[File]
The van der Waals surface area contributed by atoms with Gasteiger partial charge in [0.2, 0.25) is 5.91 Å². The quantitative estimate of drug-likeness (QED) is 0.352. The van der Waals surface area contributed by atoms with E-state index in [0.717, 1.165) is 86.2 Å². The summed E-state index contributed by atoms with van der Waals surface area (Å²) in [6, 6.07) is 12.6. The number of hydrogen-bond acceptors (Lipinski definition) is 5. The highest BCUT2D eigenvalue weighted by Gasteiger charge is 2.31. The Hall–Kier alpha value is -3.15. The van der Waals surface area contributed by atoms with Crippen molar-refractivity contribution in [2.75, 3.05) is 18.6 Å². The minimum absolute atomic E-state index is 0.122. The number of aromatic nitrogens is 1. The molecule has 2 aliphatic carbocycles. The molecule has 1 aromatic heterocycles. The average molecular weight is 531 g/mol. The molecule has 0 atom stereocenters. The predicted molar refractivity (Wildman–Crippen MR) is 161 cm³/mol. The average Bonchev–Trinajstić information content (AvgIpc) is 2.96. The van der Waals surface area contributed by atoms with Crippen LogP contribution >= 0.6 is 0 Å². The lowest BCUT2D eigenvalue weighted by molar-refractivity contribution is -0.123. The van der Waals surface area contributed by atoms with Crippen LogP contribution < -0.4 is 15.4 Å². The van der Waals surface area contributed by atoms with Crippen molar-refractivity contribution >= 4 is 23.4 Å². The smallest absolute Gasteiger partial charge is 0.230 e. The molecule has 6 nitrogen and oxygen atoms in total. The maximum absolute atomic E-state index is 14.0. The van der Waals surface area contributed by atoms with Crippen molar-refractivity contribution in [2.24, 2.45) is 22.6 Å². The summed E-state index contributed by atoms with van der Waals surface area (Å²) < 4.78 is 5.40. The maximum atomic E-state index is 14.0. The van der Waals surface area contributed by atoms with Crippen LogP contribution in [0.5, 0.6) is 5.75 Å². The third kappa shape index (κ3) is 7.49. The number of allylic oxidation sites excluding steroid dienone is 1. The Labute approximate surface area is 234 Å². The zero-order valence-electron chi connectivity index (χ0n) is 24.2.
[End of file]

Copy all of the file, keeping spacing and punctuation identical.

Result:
The van der Waals surface area contributed by atoms with Gasteiger partial charge in [0.2, 0.25) is 5.91 Å². The quantitative estimate of drug-likeness (QED) is 0.352. The van der Waals surface area contributed by atoms with E-state index in [0.717, 1.165) is 86.2 Å². The summed E-state index contributed by atoms with van der Waals surface area (Å²) in [6, 6.07) is 12.6. The number of hydrogen-bond acceptors (Lipinski definition) is 5. The highest BCUT2D eigenvalue weighted by Gasteiger charge is 2.31. The Hall–Kier alpha value is -3.15. The van der Waals surface area contributed by atoms with Crippen molar-refractivity contribution in [2.75, 3.05) is 18.6 Å². The minimum absolute atomic E-state index is 0.122. The number of aromatic nitrogens is 1. The molecule has 2 aliphatic carbocycles. The molecule has 1 aromatic heterocycles. The average molecular weight is 531 g/mol. The molecule has 0 atom stereocenters. The predicted molar refractivity (Wildman–Crippen MR) is 161 cm³/mol. The average Bonchev–Trinajstić information content (AvgIpc) is 2.96. The van der Waals surface area contributed by atoms with Crippen LogP contribution >= 0.6 is 0 Å². The lowest BCUT2D eigenvalue weighted by molar-refractivity contribution is -0.123. The van der Waals surface area contributed by atoms with Crippen LogP contribution < -0.4 is 15.4 Å². The van der Waals surface area contributed by atoms with Crippen molar-refractivity contribution >= 4 is 23.4 Å². The smallest absolute Gasteiger partial charge is 0.230 e. The molecule has 6 nitrogen and oxygen atoms in total. The maximum absolute atomic E-state index is 14.0. The van der Waals surface area contributed by atoms with Crippen molar-refractivity contribution in [2.24, 2.45) is 22.6 Å². The summed E-state index contributed by atoms with van der Waals surface area (Å²) < 4.78 is 5.40. The maximum atomic E-state index is 14.0. The van der Waals surface area contributed by atoms with Crippen LogP contribution in [0.5, 0.6) is 5.75 Å². The third kappa shape index (κ3) is 7.49. The number of allylic oxidation sites excluding steroid dienone is 1. The Labute approximate surface area is 234 Å². The zero-order valence-electron chi connectivity index (χ0n) is 24.2.